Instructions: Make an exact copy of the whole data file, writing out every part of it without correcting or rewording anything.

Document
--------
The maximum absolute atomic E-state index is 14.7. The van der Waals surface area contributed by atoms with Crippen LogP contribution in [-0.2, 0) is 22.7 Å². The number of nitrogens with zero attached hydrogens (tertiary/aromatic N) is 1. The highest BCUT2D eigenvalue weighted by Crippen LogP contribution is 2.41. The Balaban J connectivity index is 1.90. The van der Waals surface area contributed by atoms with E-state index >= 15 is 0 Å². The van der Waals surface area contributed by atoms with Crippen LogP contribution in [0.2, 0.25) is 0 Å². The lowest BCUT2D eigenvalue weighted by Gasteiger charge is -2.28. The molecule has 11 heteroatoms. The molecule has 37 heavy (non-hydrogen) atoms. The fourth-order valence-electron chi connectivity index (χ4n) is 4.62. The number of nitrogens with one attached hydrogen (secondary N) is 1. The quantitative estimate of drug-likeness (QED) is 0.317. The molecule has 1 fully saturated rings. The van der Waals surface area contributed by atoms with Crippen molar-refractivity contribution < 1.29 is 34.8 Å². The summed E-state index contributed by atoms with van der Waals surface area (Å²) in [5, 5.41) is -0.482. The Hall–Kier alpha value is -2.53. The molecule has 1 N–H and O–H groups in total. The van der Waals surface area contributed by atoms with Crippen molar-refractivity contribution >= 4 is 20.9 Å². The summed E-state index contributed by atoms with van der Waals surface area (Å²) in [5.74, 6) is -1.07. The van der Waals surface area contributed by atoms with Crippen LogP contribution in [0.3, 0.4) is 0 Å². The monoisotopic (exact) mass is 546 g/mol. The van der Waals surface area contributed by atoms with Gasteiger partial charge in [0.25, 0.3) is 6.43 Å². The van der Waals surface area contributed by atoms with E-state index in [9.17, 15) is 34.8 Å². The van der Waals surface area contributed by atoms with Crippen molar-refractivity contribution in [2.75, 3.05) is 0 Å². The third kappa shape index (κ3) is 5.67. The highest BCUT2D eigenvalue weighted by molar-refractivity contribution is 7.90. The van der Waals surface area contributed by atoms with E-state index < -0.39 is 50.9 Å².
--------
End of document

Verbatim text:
The maximum absolute atomic E-state index is 14.7. The van der Waals surface area contributed by atoms with Crippen LogP contribution in [-0.2, 0) is 22.7 Å². The number of nitrogens with zero attached hydrogens (tertiary/aromatic N) is 1. The highest BCUT2D eigenvalue weighted by Crippen LogP contribution is 2.41. The Balaban J connectivity index is 1.90. The van der Waals surface area contributed by atoms with E-state index >= 15 is 0 Å². The van der Waals surface area contributed by atoms with Crippen LogP contribution in [0.2, 0.25) is 0 Å². The lowest BCUT2D eigenvalue weighted by Gasteiger charge is -2.28. The molecule has 11 heteroatoms. The molecule has 37 heavy (non-hydrogen) atoms. The fourth-order valence-electron chi connectivity index (χ4n) is 4.62. The number of nitrogens with one attached hydrogen (secondary N) is 1. The quantitative estimate of drug-likeness (QED) is 0.317. The molecule has 1 fully saturated rings. The van der Waals surface area contributed by atoms with Crippen molar-refractivity contribution < 1.29 is 34.8 Å². The summed E-state index contributed by atoms with van der Waals surface area (Å²) in [5, 5.41) is -0.482. The Hall–Kier alpha value is -2.53. The molecule has 1 N–H and O–H groups in total. The van der Waals surface area contributed by atoms with Crippen molar-refractivity contribution >= 4 is 20.9 Å². The summed E-state index contributed by atoms with van der Waals surface area (Å²) in [5.74, 6) is -1.07. The van der Waals surface area contributed by atoms with Crippen LogP contribution in [0.3, 0.4) is 0 Å². The monoisotopic (exact) mass is 546 g/mol. The van der Waals surface area contributed by atoms with Gasteiger partial charge in [0.25, 0.3) is 6.43 Å². The van der Waals surface area contributed by atoms with E-state index in [9.17, 15) is 34.8 Å². The van der Waals surface area contributed by atoms with Crippen molar-refractivity contribution in [2.75, 3.05) is 0 Å². The third kappa shape index (κ3) is 5.67. The highest BCUT2D eigenvalue weighted by molar-refractivity contribution is 7.90. The van der Waals surface area contributed by atoms with E-state index < -0.39 is 50.9 Å².